Qualitative analysis also shone a spotlight on the issue of marriage and birth registration. The current legal system prevents registration of marriages below the age of 18 to discourage child marriage. However, one dangerous implication of this practice is that children born to child brides cannot be registered without the presence of a marriage certificate. This can curtail or delay children’s access to important services and can eventually increase their own risk of child marriage if they are unable to prove their age . While it was evident that birth registration eventually takes place after a girl turns 18, delays in registration are not without problems and if for any reason, a father is no longer present, birth registration is not permitted in the absence of a father. While a birth notice can be used in lieu of a birth certificate to enable a child to receive most—albeit not all—services, children not born in health facilities are unable to obtain this notice, impacting their ability to access important services. There is thus need for concerted advocacy efforts to identify an acceptable legal solution that allows birth registration irrespective of marriage status so that children can be immediately registered, and their legal identity can be established, allowing the preservation of their rights and entitlement to services.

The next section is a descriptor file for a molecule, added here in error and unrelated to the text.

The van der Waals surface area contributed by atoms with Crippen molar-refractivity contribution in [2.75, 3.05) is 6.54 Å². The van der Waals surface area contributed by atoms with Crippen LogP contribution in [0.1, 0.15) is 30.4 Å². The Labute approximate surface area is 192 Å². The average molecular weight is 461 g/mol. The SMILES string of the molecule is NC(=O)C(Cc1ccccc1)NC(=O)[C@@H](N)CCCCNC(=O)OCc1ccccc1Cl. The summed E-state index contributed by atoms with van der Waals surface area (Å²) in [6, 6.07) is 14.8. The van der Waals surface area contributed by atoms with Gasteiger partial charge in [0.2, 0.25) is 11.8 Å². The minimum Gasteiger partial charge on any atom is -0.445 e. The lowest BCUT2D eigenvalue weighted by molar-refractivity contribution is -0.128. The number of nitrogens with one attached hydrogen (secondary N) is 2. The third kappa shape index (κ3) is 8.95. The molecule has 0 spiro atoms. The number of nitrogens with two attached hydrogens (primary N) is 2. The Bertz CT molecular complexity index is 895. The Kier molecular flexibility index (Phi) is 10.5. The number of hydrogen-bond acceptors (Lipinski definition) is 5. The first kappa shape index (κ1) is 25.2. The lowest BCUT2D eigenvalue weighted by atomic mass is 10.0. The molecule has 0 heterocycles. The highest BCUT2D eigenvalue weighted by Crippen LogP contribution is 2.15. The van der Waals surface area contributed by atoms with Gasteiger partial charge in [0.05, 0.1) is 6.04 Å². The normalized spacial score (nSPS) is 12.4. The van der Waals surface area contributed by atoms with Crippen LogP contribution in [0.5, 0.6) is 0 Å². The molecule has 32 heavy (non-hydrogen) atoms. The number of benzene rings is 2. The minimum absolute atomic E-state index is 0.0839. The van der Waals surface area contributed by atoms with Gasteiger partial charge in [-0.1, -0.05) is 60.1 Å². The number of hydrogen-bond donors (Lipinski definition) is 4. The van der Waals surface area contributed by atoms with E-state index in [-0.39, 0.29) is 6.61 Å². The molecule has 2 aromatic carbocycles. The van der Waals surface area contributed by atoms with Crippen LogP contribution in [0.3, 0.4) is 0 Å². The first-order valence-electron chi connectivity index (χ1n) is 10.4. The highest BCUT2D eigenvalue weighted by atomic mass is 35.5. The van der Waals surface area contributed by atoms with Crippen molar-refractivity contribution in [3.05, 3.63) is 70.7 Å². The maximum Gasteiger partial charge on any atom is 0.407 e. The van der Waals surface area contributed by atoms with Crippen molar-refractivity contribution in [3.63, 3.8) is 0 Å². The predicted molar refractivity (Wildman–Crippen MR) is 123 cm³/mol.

Quantitative study findings should be considered in light of some limitation. First, we were constrained by the lack of more updated nationally representative data and were forced to rely on DHS 2014 which may not fully reflect current practices related to child marriage. Further, the sample of women aged 20–24 may provide a “lagged” picture of consequences of child marriage because women were married as children at least three years prior to the time of the survey.Footnote 2 In contrast, the qualitative sample comprises girls aged 10–19 and therefore provides a more current picture of the experience of child brides. Because of the difference in age groups used and timing of data collection, the two samples are not comparable especially in light of sociopolitical and legal changes that may have occurred in the time separating the two age cohorts. Nonetheless, we believe that the health and social outcomes examined in this study were likely unaffected by political and social events that may have taken place, and therefore, the analysis still sheds light on the consequences of child marriage on women and girls. Another limitation pertains to the use of cross-sectional data which limits our ability to draw causal inference and understand temporality. We also relied on self-reported measures which are subject to recall and social desirability bias. It is possible that respondents misrepresented their age and age at marriage, or inaccurately reported information relevant to their fertility due to stigma or social taboos. They may have also poorly recalled certain behaviors such as healthcare utilization. Third, we were limited by the sample size of girls aged 20–24 in EDHS, so some of our confidence intervals were wide. Additionally, it would have been more relevant to “lag” some of our outcome variables to capture practices occurring in early stages of marriage rather than the present; however, information reflecting practices, such as contraceptive use or pregnancy termination in the first year of marriage, were unavailable. Our qualitative analysis also has some limitations. First, we relied on existing data that was collected as part of another study investigating child marriage practices among Syrian refugees and Egyptians residing in urban areas in the three study sites. However, that study yielded rich data capturing the experiences of Egyptians residing in these sites. Second, the data was elicited from participants residing in three governorates only and thus the extent to which findings are transferable to a broader population is uncertain. Lastly, participants may have misreported attitudes or behaviors in the presence of the interviewers, especially when discussing sensitive issues. However, the presence of well-trained and seasoned data collectors with ample experience conducting research in Egypt may have attenuated this type of bias.